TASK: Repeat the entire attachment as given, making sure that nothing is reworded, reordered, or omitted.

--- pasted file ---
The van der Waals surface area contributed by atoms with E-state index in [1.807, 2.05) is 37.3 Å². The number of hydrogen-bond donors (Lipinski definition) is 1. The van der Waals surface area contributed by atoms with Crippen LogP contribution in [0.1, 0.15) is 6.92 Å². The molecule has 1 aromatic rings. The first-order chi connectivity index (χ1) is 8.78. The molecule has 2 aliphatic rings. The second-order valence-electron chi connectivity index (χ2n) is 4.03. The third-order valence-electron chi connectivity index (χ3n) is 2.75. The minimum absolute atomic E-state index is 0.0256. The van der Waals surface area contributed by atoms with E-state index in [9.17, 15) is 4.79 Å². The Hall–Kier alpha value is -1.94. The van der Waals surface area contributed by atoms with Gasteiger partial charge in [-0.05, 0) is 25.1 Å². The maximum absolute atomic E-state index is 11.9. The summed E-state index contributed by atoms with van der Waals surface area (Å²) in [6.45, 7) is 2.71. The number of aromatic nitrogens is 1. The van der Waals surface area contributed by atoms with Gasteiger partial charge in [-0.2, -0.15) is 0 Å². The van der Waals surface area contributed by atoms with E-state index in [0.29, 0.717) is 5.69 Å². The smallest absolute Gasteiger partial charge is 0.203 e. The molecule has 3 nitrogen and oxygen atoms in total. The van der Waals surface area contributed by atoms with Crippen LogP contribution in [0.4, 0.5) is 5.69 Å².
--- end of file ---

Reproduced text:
The van der Waals surface area contributed by atoms with E-state index in [1.807, 2.05) is 37.3 Å². The number of hydrogen-bond donors (Lipinski definition) is 1. The van der Waals surface area contributed by atoms with Crippen LogP contribution in [0.1, 0.15) is 6.92 Å². The molecule has 1 aromatic rings. The first-order chi connectivity index (χ1) is 8.78. The molecule has 2 aliphatic rings. The second-order valence-electron chi connectivity index (χ2n) is 4.03. The third-order valence-electron chi connectivity index (χ3n) is 2.75. The minimum absolute atomic E-state index is 0.0256. The van der Waals surface area contributed by atoms with E-state index in [9.17, 15) is 4.79 Å². The Hall–Kier alpha value is -1.94. The van der Waals surface area contributed by atoms with Gasteiger partial charge in [-0.05, 0) is 25.1 Å². The maximum absolute atomic E-state index is 11.9. The summed E-state index contributed by atoms with van der Waals surface area (Å²) in [6.45, 7) is 2.71. The number of aromatic nitrogens is 1. The van der Waals surface area contributed by atoms with Gasteiger partial charge in [-0.2, -0.15) is 0 Å². The van der Waals surface area contributed by atoms with E-state index in [0.29, 0.717) is 5.69 Å². The smallest absolute Gasteiger partial charge is 0.203 e. The molecule has 3 nitrogen and oxygen atoms in total. The van der Waals surface area contributed by atoms with Crippen LogP contribution in [0.4, 0.5) is 5.69 Å².